ABSTRACT: Refractory status epilepticus (RSE) is the most severe manifestation of status epilepticus (SE), often requiring intensive care and therapeutic coma. It is associated with prolonged intensive care unit (ICU) and hospital stays, as well as increased morbidity and mortality. Treatment involves both intravenous anaesthetics and antiepileptic drugs (AEDs) that can be administrated intravenously, by nasogastric tube or by percutaneous endoscopic gastrostomy. Experience with some of the newer AEDs for the treatment of RSE is restricted and higher-class evidence regarding tolerability and efficacy is lacking. Topiramate is a potent broad-spectrum AED with several modes of action, including blockade of the ionotropic glutamatergic AMPA receptor, which is likely to be an important mechanism for the treatment of SE. While there is no commercially available intravenous formulation, topiramate can be administered enterally, which may make it suitable for the treatment of RSE. The objective of this study was to evaluate the tolerability, safety profile and efficacy of adjunctive and enterally administered topiramate in patients with RSE. A medical chart review was performed of all consecutive patients treated for RSE between August 2004 and December 2011 at the ICU of the University Hospital Basel (Basel, Switzerland). Results: 113 (43%) of all consecutive 268 patients with SE developed RSE. Of those, 35 (31%) were treated with topiramate. Median age was 60.5 years. Topiramate was used as an add-on treatment after 1-6 (median 4) prior administered AEDs had failed. It was introduced after a median of 2 (range 2-23) days for a duration of 1-24 (median 3) days. The response rate after topiramate administration as the third AED was 86% (6/7 patients), and remained stable at 67% after administration as the fourth, fifth, sixth or seventh AED when the groups of successfully and probably successfully treated patients were pooled. Overall, RSE was terminated in 71% of patients within 72 hours after first administration of topiramate, in 9% of patients, within 24 hours (none in the 800 mg/day group; 9% in the 400-799 mg/day group; and 11% in the <400 mg/day group). Mortality was 31% and was not strictly dependent on failure to terminate RSE, but also on the underlying aetiology of RSE. There were no serious or fatal adverse events directly attributable to topiramate. Adverse effects included slight hyperchloremic acidosis and hyperammonemia (all associated with co-medication with valproic acid). Treatment with enterally administered topiramate was feasible, well tolerated and had a good safety profile in patients with RSE in this observational, single-centre, cohort study. Refractory SE was terminated in the majority of patients within 3 days after initiation of topiramate. Prospective studies are warranted to further evaluate topiramate for the treatment of RSE.CNS Drugs 07/2012; 26(9):761-772. · 4.38 Impact Factor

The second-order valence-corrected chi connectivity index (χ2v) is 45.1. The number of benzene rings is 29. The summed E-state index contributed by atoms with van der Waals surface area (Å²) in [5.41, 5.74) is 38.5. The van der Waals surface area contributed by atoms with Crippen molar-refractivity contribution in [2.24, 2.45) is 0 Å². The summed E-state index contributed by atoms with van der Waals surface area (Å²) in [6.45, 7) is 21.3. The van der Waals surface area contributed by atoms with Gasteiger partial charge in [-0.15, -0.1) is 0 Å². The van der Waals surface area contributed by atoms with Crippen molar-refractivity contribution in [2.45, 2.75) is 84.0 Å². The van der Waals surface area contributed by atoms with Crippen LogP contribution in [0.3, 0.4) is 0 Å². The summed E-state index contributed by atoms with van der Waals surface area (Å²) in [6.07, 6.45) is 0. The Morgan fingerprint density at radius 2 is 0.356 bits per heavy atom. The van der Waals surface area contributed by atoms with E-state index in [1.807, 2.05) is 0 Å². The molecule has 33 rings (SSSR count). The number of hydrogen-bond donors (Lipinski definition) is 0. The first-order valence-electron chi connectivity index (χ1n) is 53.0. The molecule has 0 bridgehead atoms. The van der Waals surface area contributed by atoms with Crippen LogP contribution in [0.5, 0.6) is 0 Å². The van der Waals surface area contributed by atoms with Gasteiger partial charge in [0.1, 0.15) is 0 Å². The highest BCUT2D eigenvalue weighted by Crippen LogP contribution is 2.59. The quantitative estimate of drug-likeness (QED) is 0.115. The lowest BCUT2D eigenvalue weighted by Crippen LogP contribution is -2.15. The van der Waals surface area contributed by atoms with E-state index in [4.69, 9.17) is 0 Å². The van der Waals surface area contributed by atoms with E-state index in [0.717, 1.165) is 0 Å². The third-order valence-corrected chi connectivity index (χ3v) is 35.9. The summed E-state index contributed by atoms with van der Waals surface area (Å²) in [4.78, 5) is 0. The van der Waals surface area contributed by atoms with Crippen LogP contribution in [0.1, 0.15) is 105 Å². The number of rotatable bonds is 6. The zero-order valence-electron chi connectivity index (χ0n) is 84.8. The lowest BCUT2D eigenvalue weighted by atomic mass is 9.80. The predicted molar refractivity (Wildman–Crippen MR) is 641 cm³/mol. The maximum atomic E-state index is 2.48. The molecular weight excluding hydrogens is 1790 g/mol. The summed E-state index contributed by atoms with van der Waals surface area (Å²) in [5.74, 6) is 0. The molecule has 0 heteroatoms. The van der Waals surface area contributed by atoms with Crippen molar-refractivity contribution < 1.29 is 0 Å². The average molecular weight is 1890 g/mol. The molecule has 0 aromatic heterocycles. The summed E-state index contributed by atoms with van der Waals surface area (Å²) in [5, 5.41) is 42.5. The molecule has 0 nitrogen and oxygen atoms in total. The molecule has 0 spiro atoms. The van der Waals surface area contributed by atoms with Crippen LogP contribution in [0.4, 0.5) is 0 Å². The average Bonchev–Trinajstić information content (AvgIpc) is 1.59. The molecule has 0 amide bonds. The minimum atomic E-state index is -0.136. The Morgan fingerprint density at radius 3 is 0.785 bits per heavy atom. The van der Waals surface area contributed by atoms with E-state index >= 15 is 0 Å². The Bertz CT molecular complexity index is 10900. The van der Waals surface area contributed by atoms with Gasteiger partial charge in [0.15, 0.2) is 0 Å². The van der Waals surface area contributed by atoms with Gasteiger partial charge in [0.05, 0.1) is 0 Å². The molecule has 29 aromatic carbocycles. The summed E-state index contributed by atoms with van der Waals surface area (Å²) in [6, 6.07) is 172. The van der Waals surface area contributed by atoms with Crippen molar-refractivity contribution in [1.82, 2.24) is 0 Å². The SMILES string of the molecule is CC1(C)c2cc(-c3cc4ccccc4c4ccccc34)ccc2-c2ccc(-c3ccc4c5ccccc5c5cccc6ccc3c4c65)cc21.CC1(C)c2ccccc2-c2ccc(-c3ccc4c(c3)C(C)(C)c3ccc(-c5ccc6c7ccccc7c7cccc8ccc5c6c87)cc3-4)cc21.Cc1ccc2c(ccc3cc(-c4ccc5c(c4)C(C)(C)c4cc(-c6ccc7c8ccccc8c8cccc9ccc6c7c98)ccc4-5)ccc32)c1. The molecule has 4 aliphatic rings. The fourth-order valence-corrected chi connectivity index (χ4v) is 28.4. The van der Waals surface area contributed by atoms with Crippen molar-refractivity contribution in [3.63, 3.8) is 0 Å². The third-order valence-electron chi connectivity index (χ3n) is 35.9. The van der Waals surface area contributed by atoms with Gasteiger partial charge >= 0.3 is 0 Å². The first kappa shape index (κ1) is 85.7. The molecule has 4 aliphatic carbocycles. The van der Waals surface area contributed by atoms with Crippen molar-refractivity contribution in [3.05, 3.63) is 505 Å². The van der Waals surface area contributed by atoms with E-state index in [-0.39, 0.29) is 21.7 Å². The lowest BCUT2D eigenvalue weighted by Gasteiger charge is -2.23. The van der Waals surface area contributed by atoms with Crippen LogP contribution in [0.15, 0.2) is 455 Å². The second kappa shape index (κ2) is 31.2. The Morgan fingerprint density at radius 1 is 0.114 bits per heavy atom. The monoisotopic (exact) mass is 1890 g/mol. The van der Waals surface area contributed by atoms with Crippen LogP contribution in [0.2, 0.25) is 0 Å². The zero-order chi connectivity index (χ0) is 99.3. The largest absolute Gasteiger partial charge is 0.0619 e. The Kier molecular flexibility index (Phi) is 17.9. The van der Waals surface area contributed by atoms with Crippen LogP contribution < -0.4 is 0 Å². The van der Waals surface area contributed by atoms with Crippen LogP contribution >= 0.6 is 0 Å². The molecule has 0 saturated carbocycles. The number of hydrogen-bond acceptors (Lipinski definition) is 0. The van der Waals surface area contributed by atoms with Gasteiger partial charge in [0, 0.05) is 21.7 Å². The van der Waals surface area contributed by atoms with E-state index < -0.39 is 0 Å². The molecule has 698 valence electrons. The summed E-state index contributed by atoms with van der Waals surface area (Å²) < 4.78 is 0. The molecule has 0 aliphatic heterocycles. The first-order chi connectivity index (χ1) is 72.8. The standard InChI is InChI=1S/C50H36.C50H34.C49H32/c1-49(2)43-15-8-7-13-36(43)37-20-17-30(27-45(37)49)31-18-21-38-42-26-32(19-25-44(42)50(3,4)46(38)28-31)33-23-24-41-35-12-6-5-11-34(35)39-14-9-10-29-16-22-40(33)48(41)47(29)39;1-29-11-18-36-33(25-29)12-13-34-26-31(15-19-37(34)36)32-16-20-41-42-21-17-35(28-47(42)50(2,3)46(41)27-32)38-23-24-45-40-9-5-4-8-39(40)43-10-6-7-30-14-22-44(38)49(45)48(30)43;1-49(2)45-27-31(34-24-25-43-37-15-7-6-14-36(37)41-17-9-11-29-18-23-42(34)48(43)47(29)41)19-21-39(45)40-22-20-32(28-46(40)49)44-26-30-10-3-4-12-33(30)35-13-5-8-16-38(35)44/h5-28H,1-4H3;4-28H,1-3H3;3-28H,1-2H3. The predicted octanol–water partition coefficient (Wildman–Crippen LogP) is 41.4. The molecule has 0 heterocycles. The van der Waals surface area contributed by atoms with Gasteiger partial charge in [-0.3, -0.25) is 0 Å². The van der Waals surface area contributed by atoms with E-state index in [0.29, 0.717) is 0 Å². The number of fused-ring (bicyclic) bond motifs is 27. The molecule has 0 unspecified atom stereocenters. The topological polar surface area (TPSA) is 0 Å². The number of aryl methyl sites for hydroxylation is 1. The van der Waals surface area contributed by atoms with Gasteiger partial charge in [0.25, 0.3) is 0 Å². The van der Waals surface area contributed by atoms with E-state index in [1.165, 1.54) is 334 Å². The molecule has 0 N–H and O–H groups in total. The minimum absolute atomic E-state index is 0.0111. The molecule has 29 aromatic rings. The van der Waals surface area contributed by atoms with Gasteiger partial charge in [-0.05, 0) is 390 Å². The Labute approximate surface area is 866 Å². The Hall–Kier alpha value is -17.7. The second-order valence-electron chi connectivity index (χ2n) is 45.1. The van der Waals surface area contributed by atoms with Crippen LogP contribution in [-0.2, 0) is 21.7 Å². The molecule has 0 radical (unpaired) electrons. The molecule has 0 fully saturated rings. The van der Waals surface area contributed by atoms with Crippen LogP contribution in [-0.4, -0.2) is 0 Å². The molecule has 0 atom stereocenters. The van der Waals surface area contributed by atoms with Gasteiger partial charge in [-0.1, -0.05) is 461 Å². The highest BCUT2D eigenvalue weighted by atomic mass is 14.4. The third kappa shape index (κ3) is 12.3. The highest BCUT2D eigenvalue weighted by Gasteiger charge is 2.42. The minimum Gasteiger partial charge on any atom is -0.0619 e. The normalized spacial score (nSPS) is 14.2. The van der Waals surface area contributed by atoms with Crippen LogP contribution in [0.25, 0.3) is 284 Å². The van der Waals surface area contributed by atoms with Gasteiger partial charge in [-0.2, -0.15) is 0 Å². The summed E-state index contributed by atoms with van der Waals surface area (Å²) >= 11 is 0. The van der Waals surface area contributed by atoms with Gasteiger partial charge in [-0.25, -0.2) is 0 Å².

Article: Pediatric seizures.[Show abstract] [Hide abstract]